Becoming an Olympian is something special. There’s roughly a 500,000/1 chance of making it to the Olympics as a competitor, and in The Willmott household there are 2!
I remember qualifying for my first Olympic Games like it was yesterday. It was day 1 of the London 2012 Olympic trials and most of my family were in the stands to watch me compete. I had to swim a time of 4.40.16 and be a top 2 finisher to make the cut. I touched second in a time of 4.37.48 securing my place on the team. I turned around looked for my parents and punched the sky. I was going to the Olympics following in my dad’s footsteps.
I was the 58th competitor to qualify for Team GB across all the sports and I couldn’t wait to represent my country!
Kitting Out Day
Getting your Olympic kit is like Christmas coming early! As a kid I dreamed of wearing the colours of the union jack and representing my country. Trying it on never gets old – it’s very special!
At ‘kitting out’, Team GB create their own clothes shop where you get to try on each item of clothing, check it’s the right size, and move onto the next - you can even try socks on!
Collecting my kit for Rio was pretty fun. They had a photo booth, a load of games set up and the packing station was set up like an ALDI supermarket till. Your kit travelled along the belt, a member of the team checked it off a list, and then packed it into your suitcases to take home – albeit a little slower and with less pressure than actually shopping at ALDI!
At the Games
I finished 11th at my first Olympics. It was my fastest heat swim at the time, and the best experience I could have imagined. I walked out for my race and stood behind the block - I was in lane 3. Hannah Miley was coming down the last length of the freestyle and the crowd really got behind her; it gave me goosebumps. The atmosphere was electric as my name flashed up on the scoreboard before the start of my heat. 8 years later and I still haven’t heard a crowd as loud. 17,000 British supporters were cheering for ME before I was about to dive in and my adrenaline was through the roof! I went off like a rocket down the first length and completely miss-paced the 100m butterfly, but in that moment I didn’t care.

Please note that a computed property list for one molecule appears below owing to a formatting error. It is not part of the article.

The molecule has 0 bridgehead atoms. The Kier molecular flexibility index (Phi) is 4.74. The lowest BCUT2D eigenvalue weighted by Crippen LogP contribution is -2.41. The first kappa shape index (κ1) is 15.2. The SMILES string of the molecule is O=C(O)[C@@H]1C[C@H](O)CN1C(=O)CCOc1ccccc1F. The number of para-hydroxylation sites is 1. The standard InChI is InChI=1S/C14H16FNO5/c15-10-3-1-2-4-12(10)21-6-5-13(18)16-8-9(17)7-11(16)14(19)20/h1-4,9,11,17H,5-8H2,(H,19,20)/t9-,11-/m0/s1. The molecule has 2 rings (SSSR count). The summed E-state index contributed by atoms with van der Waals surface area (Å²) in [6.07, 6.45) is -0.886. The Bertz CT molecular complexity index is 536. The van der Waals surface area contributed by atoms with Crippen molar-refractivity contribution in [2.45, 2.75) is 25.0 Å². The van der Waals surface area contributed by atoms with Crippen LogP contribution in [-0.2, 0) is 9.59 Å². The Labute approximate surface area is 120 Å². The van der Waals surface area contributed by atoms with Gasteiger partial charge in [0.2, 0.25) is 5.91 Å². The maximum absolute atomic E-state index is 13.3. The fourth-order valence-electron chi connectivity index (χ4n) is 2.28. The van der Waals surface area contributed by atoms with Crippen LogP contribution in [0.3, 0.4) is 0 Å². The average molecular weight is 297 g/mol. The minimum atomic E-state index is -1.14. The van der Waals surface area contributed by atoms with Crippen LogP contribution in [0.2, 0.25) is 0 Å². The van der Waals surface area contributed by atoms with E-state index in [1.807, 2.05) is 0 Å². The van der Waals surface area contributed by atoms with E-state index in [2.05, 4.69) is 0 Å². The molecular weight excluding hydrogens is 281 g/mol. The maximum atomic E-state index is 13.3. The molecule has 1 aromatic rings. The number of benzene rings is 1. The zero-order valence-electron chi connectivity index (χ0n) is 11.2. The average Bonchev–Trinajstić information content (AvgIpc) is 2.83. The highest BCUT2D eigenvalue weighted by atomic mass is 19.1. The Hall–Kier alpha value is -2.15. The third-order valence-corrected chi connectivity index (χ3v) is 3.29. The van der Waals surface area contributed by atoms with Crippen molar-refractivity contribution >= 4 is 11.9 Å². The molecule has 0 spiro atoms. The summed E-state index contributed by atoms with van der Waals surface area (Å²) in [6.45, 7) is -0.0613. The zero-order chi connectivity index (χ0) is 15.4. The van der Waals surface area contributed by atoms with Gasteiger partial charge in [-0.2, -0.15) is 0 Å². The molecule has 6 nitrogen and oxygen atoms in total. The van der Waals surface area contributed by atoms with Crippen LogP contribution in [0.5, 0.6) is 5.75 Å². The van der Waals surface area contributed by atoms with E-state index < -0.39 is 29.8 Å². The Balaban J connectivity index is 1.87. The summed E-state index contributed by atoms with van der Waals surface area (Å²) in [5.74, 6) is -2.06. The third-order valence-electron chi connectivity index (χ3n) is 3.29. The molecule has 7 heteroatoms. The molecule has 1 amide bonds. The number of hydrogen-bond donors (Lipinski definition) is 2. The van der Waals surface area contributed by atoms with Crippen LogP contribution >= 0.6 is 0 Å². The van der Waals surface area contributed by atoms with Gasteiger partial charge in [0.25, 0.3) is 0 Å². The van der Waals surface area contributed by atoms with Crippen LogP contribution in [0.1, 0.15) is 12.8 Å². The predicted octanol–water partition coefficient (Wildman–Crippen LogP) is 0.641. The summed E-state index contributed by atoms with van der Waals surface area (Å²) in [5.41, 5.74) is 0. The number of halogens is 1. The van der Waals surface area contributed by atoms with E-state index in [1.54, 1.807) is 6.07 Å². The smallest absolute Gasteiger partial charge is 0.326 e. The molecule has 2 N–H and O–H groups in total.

I was finally experiencing my dream come true!
My experience was very similar, even in 1984, and although it was 36 years ago it’s something I’ll never forget.
The Olympic trials were at Coventry pool, and my parents were also there watching. I swam quite a few events at the trails and swam PB’s in pretty much everything, but I ended up qualifying for the Olympics in the 400IM and 1500 freestyle.
The 400IM was my main event, and I remember turning 7th at the 200m mark. Steven Poulter, who ended up winning the race, was just behind me in 8th. We both had a cracking breaststroke leg and we moved up to 1st and 2nd position as we battled down the last 100m freestyle. I was pipped at the wall by 0.3 of second, swimming under the B standard and in doing so booking my ticket to LA!
Qualifying for the 1500m was a little different. I wasn’t seeded top 8 so I didn’t make the straight final for the event. I swam in the penultimate heat the day before. Like usual for the distance events, there was no one in the stands and almost all swimmers had gone home, however there were a few coaches still watching. I swam a great race and was way ahead of the rest of the field. After 1000m some of the coaches started waving me on. By this point it was just me against the clock. I narrowly missed the automatic qualifying time but I had posted the second fastest time overall, even after the final had been swum. As I had already qualified in the IM I was given the second slot for the 1500 on day 8 of the games.
I spent a week in Crystal Palace on a prep camp with the team and on the way home we had to collect our kit. Just like Aimee, the kit was laid out on tables in a big hall, and we had to try on and select the items that fit. It probably wasn’t as exciting as it is now, but picking up the kit was a very proud day for me. It made the experience feel very real. Our formal wear was supplied by a British tailoring company, so we had to pop to our local shop and have our measurements taken before the uniform arrived in the post.
The 1984 Olympics
We were away for almost 6 weeks as team. We spent 3 weeks in San Diego before heading into the village in LA. The entire experience was unforgettable but I was a little disappointed with my swims. In the 400IM there was an American in my heat so, unlike Aimee, there were 10,000 American fans shouting ‘USA, USA, USA’ and I found it a bit intimidating. I made what was called a B final at the time, and although I swam a bit faster it still wasn’t as quick as my times at trials.
During my time in America the people were so friendly, and after the swimming finished we spent a lot of time at the beach, chatting to locals. They even invited us into their homes for celebrations and it was nice to enjoying some time off with the rest of the swimmers.
I didn’t attend the opening ceremony like most swimmers, as my race was on day 1, but the closing ceremony was awesome. It was at the Coliseum and Lionel Richie played a set. I was 12 feet from the front and it was the perfect way to top of the games!
Aimee & Stuart
Once an Olympian, always an Olympian